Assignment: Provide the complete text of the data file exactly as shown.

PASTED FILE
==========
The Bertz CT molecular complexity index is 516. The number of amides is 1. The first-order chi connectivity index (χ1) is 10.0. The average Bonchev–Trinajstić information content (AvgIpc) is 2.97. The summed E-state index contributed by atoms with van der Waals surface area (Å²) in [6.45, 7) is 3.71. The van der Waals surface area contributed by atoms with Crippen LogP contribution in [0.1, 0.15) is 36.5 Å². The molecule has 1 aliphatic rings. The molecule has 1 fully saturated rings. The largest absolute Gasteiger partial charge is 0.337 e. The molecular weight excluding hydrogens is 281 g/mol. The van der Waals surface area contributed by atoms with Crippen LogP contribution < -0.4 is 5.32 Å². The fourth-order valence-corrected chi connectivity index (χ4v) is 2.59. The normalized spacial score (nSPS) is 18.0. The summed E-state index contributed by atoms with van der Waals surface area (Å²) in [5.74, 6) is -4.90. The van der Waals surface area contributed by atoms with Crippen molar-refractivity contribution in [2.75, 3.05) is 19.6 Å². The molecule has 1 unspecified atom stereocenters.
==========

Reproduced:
The Bertz CT molecular complexity index is 516. The number of amides is 1. The first-order chi connectivity index (χ1) is 10.0. The average Bonchev–Trinajstić information content (AvgIpc) is 2.97. The summed E-state index contributed by atoms with van der Waals surface area (Å²) in [6.45, 7) is 3.71. The van der Waals surface area contributed by atoms with Crippen LogP contribution in [0.1, 0.15) is 36.5 Å². The molecule has 1 aliphatic rings. The molecule has 1 fully saturated rings. The largest absolute Gasteiger partial charge is 0.337 e. The molecular weight excluding hydrogens is 281 g/mol. The van der Waals surface area contributed by atoms with Crippen LogP contribution < -0.4 is 5.32 Å². The fourth-order valence-corrected chi connectivity index (χ4v) is 2.59. The normalized spacial score (nSPS) is 18.0. The summed E-state index contributed by atoms with van der Waals surface area (Å²) in [5.74, 6) is -4.90. The van der Waals surface area contributed by atoms with Crippen molar-refractivity contribution in [2.75, 3.05) is 19.6 Å². The molecule has 1 unspecified atom stereocenters.